Millie Ogden v. Fortress Group USA, et al
Per Curiam OPINION: We DENY NCB's motion to take judicial notice as unnecessary, and AFFIRM the district court's order denying Ogden's motion to alter or amend its order denying disbursement of the escrow account to Ogden, decision not for publication. Gilbert S. Merritt, Circuit Judge; Jeffrey S. Sutton, Circuit Judge and Jane Branstetter Stranch, Circuit Judge.
NOT RECOMMENDED FOR FULL-TEXT PUBLICATION
File Name: 14a0020n.06
UNITED STATES COURT OF APPEALS
FOR THE SIXTH CIRCUIT
FORTRESS GROUP USA; CRM
INVESTORS; ROGER CLARK,
NATIONAL CITY BANK,
Jan 15, 2014
DEBORAH S. HUNT, Clerk
ON APPEAL FROM THE UNITED
STATES DISTRICT COURT FOR
THE NORTHERN DISTRICT OF
BEFORE: MERRITT, SUTTON, and STRANCH, Circuit Judges.
PER CURIAM. Millie Ogden appeals through counsel a district court order denying her
motion to alter or amend an order in a garnishment proceeding.
Ogden was defrauded of substantial assets by Roger Clark, doing business as Fortress
Group USA and CRM Investors. In 2008, she obtained a default judgment against Clark in a
California federal court for $324,500. She sought to collect on this judgment in the Northern
District of Ohio, seeking assets from the defendants held by National City Bank (NCB) in
Cleveland. NCB informed the court that it had three accounts in the name of the defendants.
Ogden successfully garnished the amounts in two of these accounts, but NCB informed the court
that the third account, in the name of Fortress Group, was an escrow account that was the subject
of another lawsuit in which another victim of Clark’s was seeking the amounts she had deposited
Ogden v. Nat’l City Bank
into the escrow account, among other claims. Ogden moved the court to order NCB to disburse
the amounts in the third account to her. However, the district court concluded that Ogden had
not established that the defendants actually had an interest in the account. In fact, the district
court found that the other victim, the plaintiff in the second lawsuit before the same judge, was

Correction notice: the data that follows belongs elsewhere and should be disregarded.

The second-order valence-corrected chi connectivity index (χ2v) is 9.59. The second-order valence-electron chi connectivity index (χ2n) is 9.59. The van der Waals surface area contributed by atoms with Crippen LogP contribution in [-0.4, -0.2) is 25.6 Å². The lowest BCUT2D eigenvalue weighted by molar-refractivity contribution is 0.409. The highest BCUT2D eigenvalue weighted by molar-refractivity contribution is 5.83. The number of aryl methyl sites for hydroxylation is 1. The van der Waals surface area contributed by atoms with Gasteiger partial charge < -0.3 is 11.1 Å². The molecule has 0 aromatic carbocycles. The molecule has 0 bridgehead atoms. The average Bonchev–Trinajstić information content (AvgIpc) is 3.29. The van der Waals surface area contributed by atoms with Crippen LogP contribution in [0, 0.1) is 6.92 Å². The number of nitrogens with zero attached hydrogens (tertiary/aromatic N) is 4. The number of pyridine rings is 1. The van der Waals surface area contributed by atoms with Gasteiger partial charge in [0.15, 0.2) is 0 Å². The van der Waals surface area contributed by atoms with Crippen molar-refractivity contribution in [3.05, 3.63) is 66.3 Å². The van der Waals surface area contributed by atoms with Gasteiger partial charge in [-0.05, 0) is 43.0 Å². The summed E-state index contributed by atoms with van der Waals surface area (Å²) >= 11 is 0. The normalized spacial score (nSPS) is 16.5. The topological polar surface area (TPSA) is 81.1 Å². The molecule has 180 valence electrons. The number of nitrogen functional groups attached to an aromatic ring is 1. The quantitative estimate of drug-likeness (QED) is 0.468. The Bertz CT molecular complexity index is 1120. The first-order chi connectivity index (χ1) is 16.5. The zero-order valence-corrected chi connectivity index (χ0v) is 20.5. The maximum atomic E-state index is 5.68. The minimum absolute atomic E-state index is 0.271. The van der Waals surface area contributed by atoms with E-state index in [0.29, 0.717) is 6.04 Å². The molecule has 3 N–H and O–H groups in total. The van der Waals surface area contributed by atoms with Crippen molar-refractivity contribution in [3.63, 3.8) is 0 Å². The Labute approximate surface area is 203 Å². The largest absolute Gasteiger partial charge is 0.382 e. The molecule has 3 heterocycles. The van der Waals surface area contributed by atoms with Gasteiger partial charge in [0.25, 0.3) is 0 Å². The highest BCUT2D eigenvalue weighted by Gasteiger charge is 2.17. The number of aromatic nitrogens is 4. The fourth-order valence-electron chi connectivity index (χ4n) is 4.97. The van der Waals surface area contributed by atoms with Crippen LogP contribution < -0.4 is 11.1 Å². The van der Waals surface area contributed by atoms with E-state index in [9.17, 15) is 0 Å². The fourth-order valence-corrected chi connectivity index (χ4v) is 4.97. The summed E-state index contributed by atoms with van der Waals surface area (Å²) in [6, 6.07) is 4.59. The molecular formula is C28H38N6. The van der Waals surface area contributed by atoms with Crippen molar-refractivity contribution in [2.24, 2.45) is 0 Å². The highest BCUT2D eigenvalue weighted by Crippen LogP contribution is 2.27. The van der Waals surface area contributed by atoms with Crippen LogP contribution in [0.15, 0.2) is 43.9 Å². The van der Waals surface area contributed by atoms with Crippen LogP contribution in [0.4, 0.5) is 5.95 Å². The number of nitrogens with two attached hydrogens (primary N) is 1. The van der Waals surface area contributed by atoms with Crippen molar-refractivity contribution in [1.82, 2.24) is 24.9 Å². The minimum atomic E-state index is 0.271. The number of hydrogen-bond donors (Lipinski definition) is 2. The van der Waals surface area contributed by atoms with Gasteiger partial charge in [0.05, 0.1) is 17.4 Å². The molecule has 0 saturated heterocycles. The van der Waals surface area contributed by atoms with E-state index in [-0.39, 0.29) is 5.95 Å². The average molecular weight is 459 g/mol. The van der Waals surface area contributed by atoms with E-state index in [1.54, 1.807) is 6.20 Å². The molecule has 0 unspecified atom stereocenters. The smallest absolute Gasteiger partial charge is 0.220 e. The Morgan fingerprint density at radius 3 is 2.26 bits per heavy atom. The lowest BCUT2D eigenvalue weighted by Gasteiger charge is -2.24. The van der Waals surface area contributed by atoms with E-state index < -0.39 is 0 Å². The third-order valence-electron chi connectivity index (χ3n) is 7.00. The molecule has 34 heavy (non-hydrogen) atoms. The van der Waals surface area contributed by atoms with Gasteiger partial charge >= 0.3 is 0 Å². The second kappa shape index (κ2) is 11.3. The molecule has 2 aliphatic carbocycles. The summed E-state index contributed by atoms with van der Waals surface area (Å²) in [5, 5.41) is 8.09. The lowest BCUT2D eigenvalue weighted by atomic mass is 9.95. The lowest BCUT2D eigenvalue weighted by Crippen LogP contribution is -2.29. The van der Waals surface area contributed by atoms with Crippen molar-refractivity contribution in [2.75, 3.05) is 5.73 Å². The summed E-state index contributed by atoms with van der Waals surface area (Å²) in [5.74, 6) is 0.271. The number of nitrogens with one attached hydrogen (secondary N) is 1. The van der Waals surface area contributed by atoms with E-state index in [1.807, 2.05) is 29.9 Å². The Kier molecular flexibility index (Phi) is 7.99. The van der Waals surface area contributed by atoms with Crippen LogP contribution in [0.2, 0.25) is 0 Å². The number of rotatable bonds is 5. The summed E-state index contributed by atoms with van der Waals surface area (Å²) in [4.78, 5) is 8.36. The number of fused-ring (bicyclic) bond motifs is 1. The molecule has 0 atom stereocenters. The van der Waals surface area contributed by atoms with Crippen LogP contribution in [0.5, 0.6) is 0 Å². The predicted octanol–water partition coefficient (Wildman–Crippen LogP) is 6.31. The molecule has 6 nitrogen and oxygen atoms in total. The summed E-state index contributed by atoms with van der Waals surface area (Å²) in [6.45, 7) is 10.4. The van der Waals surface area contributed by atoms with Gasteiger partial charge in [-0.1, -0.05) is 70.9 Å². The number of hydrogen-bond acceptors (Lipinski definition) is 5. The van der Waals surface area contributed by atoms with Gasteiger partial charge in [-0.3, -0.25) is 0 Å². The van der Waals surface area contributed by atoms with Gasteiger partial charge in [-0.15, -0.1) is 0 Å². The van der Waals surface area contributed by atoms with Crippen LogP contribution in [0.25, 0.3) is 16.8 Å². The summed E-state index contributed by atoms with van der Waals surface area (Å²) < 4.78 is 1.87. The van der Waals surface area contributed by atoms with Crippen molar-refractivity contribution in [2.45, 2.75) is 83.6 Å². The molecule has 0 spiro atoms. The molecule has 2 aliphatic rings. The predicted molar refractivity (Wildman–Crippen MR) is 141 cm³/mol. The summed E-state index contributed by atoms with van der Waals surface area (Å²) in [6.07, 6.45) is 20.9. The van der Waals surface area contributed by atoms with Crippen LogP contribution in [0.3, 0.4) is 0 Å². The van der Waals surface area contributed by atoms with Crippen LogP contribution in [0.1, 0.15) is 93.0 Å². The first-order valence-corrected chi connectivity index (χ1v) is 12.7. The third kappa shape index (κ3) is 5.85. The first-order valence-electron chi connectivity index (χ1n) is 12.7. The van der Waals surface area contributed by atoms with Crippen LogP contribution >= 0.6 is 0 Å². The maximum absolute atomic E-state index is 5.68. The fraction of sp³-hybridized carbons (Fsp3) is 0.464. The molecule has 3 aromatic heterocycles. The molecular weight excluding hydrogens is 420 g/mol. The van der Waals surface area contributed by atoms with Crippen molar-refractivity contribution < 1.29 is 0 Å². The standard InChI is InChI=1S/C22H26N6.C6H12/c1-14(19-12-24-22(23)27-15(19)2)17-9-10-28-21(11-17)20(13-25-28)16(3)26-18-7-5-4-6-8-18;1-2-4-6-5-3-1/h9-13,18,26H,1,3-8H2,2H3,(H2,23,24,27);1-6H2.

entitled to the cash in the account that could be traced to her deposits. The district court could
not determine the ownership of the remaining assets in the escrow account, mostly in the form of
treasury securities. Therefore, Ogden’s motion to disburse the funds to her was denied.
Ogden filed a motion to alter or amend the district court’s order, pursuant to Federal Rule
of Civil Procedure 59(e). The vast majority of Ogden’s arguments attacked the district court’s
determination that the cash in the account belonged to the other victim, arguing that the account
was not an escrow account, that the other victim was not entitled to specific performance, and
that the other victim did not have a judgment against the defendants as Ogden had. She also
argued that NCB lacked standing to participate in the action because there was no interpleader of
the funds in the account and NCB had not moved to intervene. The district court rejected all of
Ogden’s arguments, including her argument that it could not consider the information about the
accounts provided by NCB because NCB had not intervened in the action. The motion to alter or
amend was denied. The cash in the account was disbursed to the other victim, and the treasury
securities remain in the account.
Ogden appealed the district court’s order. In her brief, she has abandoned any claim to
the cash in the account that was awarded to Clark’s other victim. She argues only that NCB
lacks standing to participate in the litigation before the district court or this court. NCB has filed
a brief in opposition, as well as a motion for the court to take judicial notice of pleadings filed in
the related lawsuits.
Ogden v. Nat’l City Bank
We review the denial of a motion to alter or amend judgment under Rule 59(e) for an
abuse of discretion. Hansmann v. Fid. Invs. Institutional Servs. Co., 326 F.3d 760, 766 (6th Cir.
2003). Relief under Rule 59(e) is available to correct a clear error of law, on the basis of newly
discovered evidence or an intervening change in the law, or to prevent manifest injustice.
Henderson v. Walled Lake Consol. Sch., 469 F.3d 479, 496 (6th Cir. 2006). We find no abuse of
discretion in this case because Ogden’s motion to alter or amend did not establish that she was
entitled to relief for any of these reasons. She did not present any newly discovered evidence,
there was no change in the law, and no manifest injustice or clear error of law was established.
The district court properly declined to order the disbursement of the escrow account to
Ogden because it was not subject to garnishment as she did not submit any evidence that the
funds in the account were those of her judgment debtors. See Cent. Nat’l Bank v. Broadview
Sav. & Loan Co., 411 N.E.2d 840, 845 (Ohio Ct. App. 1979). The only argument Ogden makes
on appeal is that NCB could not provide the district court with information about the account
without moving to intervene. She does not explain how this argument would entitle her to
garnish the funds in the escrow account. Moreover, she has abandoned any claim against the
amounts that have been disbursed from the account. If she has any newly discovered evidence
that the remaining funds belong to her judgment debtors, she remains free to move the district
court for disbursement.
We deny NCB’s motion to take judicial notice as unnecessary, and affirm the district
court’s order denying Ogden’s motion to alter or amend its order denying disbursement of the
escrow account to Ogden.
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